Before Karissa Burtch attended the 2012 Youth in Ministry conference at Milligan College in the mountains of northeastern Tennessee, she had envisioned becoming a forensic scientist, getting married, raising her children and living in a nice home bounded by a white picket fence.
However, that version of a perfect life took on an odd twist when Burtch attended a lecture that detailed the work of missions. She was profoundly influenced by what she had heard and decided that life as a missionary would be better suited for her.
“But that’s OK because chemistry wasn’t a good fit for me,” Burtch said. “I don’t have to make a lot of money. I’m much better at Spanish. I’ll use that talent to become a missionary in a Spanish-speaking country, but I don’t know where.”
A freshman at Indiana University-Purdue University at Indianapolis and a graduate of Beech Grove High School, Burtch will be further introduced to the life-changing work of missions when serving as an intern this summer with Christian Missionary Fellowship International.
From May 29 through Aug. 2, she and about 45 other college students from the Midwest will fan out across the world to mentor underprivileged children through evangelical activities, team ministries, health programs, vacation Bible school and English lessons. Burtch will team with another intern in Mexico City, while the other participants will be dispatched to such areas as Asia, Germany, Kenya, Tanzania and the Ivory Coast in West Africa.
The trip will cost her about $4,000, of which she has raised about $1,500. She would like to put a big dent in that figure when holding a garage sale at Southport Heights Christian Church, 7154 McFarland Road, from 8 a.m.-5 p.m. Saturday, April 5. “I haven’t set a goal; I’m hoping that God will provide.
“Members of the congregation and public can donate items for the sale, knowing that they will help me raise money for the ministry that I will be doing in Mexico City,” Burtch said. “This will give them a sense of purpose knowing that they are doing something to help a youth grow in Christ.” Monetary donations can be made by visiting www.cmfi.org/reach and clicking on “support your intern.”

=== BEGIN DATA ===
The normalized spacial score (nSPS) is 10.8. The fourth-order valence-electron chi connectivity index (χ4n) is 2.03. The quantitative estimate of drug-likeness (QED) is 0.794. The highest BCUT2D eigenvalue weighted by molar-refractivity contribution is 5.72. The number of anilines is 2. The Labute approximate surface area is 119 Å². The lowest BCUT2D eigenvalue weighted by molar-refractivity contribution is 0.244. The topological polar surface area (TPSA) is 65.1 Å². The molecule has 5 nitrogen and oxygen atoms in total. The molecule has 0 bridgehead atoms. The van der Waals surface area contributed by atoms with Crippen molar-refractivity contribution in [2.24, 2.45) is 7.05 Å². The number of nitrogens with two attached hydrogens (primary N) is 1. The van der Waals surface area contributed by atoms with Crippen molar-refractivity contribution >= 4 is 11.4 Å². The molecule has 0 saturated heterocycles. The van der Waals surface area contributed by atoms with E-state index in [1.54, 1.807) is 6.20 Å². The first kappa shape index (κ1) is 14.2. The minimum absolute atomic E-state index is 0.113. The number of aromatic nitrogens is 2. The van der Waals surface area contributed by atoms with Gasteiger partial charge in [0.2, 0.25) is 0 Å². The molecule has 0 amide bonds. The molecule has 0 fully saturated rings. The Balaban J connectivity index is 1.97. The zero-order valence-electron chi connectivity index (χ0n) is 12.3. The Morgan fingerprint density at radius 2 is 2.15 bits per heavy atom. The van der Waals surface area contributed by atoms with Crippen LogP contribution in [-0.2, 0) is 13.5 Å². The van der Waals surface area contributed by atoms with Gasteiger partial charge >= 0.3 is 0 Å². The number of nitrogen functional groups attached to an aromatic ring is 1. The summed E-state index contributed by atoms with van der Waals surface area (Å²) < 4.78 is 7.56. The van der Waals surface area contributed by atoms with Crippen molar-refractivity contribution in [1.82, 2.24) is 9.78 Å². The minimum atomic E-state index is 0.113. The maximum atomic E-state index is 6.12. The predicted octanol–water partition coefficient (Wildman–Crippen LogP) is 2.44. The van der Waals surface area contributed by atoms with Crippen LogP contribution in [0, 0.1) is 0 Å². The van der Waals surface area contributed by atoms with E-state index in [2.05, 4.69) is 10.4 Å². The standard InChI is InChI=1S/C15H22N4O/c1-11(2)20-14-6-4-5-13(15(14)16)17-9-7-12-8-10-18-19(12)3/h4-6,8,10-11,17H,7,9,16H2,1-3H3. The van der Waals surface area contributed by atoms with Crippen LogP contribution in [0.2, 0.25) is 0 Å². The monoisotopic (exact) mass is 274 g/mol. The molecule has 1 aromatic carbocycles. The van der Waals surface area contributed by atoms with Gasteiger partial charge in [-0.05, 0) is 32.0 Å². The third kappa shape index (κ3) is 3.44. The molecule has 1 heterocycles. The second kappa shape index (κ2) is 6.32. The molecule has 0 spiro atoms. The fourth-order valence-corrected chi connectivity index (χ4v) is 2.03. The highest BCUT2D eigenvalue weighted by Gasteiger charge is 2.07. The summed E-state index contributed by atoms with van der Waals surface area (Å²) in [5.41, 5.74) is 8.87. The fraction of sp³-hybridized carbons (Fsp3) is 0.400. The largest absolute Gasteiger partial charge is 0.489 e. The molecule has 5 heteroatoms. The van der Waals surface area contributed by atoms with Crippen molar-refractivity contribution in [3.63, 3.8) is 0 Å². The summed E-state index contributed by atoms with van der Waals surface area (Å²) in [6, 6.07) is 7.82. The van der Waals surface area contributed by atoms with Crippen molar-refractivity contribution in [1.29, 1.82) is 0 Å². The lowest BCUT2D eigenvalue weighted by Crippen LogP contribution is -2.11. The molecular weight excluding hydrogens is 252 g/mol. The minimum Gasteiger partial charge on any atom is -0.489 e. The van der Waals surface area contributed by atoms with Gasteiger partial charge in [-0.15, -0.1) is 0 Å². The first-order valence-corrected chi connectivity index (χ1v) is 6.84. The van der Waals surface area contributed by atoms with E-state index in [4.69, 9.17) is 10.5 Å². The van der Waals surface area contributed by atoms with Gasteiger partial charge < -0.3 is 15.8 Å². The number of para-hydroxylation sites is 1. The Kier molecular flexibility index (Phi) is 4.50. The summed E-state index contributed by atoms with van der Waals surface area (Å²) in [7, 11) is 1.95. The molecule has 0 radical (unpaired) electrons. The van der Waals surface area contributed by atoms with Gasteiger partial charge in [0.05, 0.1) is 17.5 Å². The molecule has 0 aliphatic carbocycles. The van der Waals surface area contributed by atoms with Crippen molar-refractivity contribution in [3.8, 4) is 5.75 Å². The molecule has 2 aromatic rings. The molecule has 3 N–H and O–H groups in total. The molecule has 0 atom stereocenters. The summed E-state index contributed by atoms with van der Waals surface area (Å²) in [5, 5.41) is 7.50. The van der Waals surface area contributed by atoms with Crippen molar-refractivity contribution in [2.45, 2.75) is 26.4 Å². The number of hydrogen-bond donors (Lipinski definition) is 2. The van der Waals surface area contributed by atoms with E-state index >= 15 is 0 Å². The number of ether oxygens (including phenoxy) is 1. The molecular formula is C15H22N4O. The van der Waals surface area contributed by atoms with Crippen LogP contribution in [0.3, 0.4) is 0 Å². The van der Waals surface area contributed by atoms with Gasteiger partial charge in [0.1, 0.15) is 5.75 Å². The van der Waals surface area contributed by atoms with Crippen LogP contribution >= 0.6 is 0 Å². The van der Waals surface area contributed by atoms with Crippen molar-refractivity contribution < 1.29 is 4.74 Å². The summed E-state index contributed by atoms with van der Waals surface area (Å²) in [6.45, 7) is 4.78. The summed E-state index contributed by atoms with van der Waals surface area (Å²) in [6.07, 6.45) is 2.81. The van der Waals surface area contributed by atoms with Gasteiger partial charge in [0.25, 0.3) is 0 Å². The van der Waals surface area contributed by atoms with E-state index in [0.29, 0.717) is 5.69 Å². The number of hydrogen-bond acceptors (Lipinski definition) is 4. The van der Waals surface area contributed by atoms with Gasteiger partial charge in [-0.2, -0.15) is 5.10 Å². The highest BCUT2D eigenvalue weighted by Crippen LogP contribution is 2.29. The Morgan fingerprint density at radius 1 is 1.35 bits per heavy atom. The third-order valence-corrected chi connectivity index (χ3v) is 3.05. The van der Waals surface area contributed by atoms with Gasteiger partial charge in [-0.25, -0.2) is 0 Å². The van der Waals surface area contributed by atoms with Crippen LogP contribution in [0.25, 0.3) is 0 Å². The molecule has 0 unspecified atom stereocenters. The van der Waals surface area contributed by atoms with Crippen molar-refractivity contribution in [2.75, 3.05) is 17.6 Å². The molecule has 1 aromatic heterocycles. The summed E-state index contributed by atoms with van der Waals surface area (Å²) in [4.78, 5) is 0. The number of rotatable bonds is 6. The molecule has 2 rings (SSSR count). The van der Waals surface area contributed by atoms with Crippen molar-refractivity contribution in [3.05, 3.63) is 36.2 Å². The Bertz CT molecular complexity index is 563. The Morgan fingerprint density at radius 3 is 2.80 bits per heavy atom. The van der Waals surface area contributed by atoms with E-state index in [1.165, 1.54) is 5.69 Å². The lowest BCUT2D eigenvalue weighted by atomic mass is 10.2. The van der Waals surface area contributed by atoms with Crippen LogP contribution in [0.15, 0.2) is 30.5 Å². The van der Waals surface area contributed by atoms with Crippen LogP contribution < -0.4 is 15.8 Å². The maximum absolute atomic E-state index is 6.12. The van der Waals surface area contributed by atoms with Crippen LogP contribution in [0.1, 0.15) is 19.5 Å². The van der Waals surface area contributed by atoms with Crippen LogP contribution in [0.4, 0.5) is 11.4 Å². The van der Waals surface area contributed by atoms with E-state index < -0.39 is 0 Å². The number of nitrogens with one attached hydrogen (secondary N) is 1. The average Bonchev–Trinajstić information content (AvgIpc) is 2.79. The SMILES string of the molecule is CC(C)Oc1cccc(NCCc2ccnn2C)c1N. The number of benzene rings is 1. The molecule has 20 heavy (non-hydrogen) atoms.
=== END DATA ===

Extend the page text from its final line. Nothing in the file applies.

“My mom and dad want to help me, but I’m not going to accept their money unless I am desperate. I want to do it on my own.”
When Burtch approached her parents, Noel, a locksmith at IU Health, and Rhonda, a substitute teacher, about going to Mexico City, she said they weren’t as prepared to say yes as she thought they would be. “But I prayed, and it all worked out. They know how important it is for me.”
Although her full-time missionary work will not begin until graduating from IUPUI, she plans to take advantage of any opportunities that come her way between now and then.
“I would like to open a orphanage someday,” said Burtch, who got the idea after reading “Kisses from Katie,” by Katie Davis. The book detailed how Ugandan children don’t have any of the resources necessary for a good life. “They don’t have anything. And they aren’t raised in a safe environment.”
Burtch said Davis has adopted 14 little girls and teaches more than 100 children every day. In addition, she ensures that all of her students are properly fed, cleaned and clothed.
An avid photographer who likes to run, she has two older brothers, Ryan, 24, and Austin, 23, and a younger sister, Danielle, 17.
Burtch doesn’t see her missionary work interfering with her dream of raising a family and living in a home with a white picket fence ... that part of her life will just be delayed.